You need only press a single key to enter BitLocker recovery mode, in order to use the recovery key instead of the PIN. On the screen where the system is asking for the BitLocker PIN, press the ESC key. It’s as simple as that. And, the screen where it’s asking for the PIN even tells you to press the ESC key to enter BitLocker recovery mode. OMG, do their ‘technicians’ truly not understand something this simple?

But, WTFever. I told that ‘upper department’ person that if their technician couldn’t figure out how to decrypt the drives in order to boot the system, to just perform the hardware repair and ship it back to me with the drives still encrypted as-is. I’d fix the BitLocker problem myself when I got it back. The problem was a hardware issue, so realistically, they didn’t need to access my drives anyhow.

That’s what they did. A few days later, I received an e-mail that it had been shipped back to me on 11 January 2022. FedEx delivered it earlier today.

Just delivered by FedEx, back from Acer’s repair centre.

Upon opening the box, I saw the paperwork inside indicating that the mainboard had been replaced as expected. However, it made no mention of the power supply having been replaced though. Like, really? It had a spot melted on it, FFS!

Sure enough, when I opened the bag containing the power supply, it was the exact same one that I’d sent-in. I know they hadn’t replaced any part/section of it, neither the brick nor the cable(s) of it. The serial number of the brick was the same as the one I’d sent-in and the cable had my tape still on it, in the exact place I’d put it. Not only did they not replace it, but they didn’t even remove the tape to look at the melted spot I’d marked for them. Are you shitting me?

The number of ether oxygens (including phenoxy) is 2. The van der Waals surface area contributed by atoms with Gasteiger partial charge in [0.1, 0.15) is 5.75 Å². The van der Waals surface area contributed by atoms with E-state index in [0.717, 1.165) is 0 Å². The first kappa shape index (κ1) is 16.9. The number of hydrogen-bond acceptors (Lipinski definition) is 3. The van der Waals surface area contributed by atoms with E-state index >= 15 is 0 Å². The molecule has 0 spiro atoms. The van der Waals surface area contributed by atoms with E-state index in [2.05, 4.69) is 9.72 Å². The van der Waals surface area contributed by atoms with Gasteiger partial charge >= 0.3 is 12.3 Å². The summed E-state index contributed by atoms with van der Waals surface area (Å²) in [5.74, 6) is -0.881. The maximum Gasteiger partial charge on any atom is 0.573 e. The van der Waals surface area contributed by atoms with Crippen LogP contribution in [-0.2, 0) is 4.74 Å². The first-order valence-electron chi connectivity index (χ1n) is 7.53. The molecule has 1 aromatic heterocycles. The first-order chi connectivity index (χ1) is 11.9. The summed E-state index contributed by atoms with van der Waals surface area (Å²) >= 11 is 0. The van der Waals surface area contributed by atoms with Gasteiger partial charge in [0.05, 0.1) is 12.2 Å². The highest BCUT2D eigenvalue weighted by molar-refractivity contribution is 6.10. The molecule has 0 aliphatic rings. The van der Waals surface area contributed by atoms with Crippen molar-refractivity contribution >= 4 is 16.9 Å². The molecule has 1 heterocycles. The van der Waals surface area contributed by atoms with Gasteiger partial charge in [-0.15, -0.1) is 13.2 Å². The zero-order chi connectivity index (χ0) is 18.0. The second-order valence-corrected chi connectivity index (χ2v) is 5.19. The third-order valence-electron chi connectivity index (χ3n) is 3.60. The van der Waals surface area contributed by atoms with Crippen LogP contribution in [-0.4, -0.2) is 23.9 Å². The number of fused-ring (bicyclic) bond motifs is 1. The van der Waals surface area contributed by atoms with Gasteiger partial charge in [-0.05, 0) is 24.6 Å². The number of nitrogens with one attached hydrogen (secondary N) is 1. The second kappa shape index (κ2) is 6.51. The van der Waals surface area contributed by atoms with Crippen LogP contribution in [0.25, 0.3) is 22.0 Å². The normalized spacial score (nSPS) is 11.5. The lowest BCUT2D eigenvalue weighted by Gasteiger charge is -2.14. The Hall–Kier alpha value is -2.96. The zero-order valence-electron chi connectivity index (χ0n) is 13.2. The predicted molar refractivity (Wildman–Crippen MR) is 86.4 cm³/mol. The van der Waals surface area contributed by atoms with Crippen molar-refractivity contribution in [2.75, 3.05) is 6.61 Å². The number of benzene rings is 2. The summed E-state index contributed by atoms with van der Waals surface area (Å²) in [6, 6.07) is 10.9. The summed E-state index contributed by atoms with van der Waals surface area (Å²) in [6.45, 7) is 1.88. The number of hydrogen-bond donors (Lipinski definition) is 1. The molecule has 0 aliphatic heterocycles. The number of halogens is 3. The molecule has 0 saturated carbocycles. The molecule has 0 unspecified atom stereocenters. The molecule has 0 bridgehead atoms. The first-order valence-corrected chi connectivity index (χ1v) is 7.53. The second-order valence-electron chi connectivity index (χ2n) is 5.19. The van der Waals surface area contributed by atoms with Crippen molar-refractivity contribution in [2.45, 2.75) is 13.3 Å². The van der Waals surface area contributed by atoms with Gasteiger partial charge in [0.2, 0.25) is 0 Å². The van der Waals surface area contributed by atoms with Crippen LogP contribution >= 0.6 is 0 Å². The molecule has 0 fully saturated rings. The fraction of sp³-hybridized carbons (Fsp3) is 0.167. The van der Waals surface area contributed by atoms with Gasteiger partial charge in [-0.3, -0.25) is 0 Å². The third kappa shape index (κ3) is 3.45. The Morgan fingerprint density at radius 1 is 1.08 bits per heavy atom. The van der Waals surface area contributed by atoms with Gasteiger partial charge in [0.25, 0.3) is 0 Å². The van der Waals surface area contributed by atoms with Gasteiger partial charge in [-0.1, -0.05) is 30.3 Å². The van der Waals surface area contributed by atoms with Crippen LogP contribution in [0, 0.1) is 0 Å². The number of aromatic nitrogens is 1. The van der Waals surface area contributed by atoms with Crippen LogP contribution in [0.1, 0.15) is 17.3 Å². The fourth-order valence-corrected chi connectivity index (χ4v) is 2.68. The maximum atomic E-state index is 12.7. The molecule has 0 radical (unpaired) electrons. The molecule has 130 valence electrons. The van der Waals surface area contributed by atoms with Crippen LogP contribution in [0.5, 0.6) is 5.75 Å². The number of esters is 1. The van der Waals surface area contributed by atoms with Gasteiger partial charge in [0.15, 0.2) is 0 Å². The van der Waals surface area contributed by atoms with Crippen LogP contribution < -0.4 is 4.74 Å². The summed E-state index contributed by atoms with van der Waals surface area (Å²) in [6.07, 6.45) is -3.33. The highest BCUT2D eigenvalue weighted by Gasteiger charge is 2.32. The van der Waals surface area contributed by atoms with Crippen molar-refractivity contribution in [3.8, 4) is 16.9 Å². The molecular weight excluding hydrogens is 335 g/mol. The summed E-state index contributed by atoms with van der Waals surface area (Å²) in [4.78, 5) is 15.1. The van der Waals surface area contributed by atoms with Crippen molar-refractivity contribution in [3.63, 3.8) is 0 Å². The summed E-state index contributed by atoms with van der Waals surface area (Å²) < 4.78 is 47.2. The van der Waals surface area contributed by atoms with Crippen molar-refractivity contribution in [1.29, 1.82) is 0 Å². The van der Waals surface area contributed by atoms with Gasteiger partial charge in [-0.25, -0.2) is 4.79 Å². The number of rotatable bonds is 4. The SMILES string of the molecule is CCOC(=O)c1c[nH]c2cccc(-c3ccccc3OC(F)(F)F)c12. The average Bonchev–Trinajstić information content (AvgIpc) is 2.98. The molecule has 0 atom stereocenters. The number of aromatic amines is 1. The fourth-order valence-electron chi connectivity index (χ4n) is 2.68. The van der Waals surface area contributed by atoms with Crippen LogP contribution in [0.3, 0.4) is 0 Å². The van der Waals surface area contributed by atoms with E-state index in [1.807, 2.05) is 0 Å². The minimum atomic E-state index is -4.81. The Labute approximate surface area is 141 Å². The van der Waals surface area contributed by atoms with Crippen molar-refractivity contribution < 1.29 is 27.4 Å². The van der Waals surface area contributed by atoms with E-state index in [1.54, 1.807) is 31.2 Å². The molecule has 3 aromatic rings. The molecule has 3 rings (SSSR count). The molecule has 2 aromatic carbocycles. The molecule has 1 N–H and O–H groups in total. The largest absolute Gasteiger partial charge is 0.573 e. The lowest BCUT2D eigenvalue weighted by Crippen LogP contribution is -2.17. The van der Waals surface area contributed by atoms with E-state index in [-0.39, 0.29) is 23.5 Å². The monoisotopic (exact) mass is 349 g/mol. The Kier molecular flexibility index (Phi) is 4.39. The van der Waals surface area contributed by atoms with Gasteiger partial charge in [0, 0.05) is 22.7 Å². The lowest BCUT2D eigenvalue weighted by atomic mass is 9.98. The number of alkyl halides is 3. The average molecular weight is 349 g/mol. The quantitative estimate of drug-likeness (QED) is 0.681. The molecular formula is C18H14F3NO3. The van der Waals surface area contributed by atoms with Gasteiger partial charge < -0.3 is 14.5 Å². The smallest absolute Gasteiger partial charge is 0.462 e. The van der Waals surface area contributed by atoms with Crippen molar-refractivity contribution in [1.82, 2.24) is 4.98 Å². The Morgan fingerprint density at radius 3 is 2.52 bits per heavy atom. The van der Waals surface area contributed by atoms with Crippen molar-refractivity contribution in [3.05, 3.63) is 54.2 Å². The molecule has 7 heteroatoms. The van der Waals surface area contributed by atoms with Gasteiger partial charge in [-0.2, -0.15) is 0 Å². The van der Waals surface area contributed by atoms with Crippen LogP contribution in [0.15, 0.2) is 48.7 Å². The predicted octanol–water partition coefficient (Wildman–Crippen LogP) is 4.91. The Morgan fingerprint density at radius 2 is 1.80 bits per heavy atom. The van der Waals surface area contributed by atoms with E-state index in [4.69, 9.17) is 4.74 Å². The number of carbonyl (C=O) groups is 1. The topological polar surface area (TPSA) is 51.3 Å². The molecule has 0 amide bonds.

This has to be a damn joke… Like, seriously, WTF? Am I going to have to send my laptop in to their repair centre again in a few more weeks when the power supply and/or mainboard fry themselves yet again?

I, immediately, called Acer’s technical support to ask them why the Hell they didn’t even bother to look at it let alone replace it. The support person I was talking to couldn’t tell me, but opened a 3rd warranty repair case. This time, for the power supply itself.

He said that a technician would call me within 24 hours and it would be up to them how to proceed with it. By that, he’d meant whether they’d send me a replacement first or if I’d have to ship this faulty power supply back to them first before they’ll send me a new one.

Frankly, if I have to wait until tomorrow for a phone call, and 2 more business days after that for a return shipping label to send it to them… Then wait a few days while they look at it and then up to a week for them to send me a new one if they don’t have any in-stock at the repair centre, I’ll not be impressed in any way whatsoever.

My laptop is sitting here, supposedly ‘repaired’ again, but I still can’t use it because I don’t have a damn power supply for it. And, I now have to wait a potential 1½ weeks more to get a new power supply?

The battery was charged to 100%, so I did boot the system, long enough to fix the BitLocker issue only. I then turned it back off again. How easy was it to fix the BitLocker issue? As mentioned above, when prompted for the BitLocker PIN, I simply pressed ESC to enter the BitLocker recovery mode and entered the recovery key. It was as simple as that — the system booted right up and loaded Windows.

While I was relatively happy with the service my last time around, I’m in no way happy with my experience this time, not at all. Yea, let’s send back the melted power supply without even looking at it.

Series Navigation<< My Experience with Acer’s Warranty RepairReplacement Power Supply for Acer Predator Helios 300 >>

Author

  • I tried to fix the world, but God wouldn't give me his source code. For several years, I was CEO of and lead developer at a technology company, focusing on the merchant services space. I've been directly contracted by companies, including but not limited to, cPanel and WHMCompleteSolution (WHMCS). An avid gamer.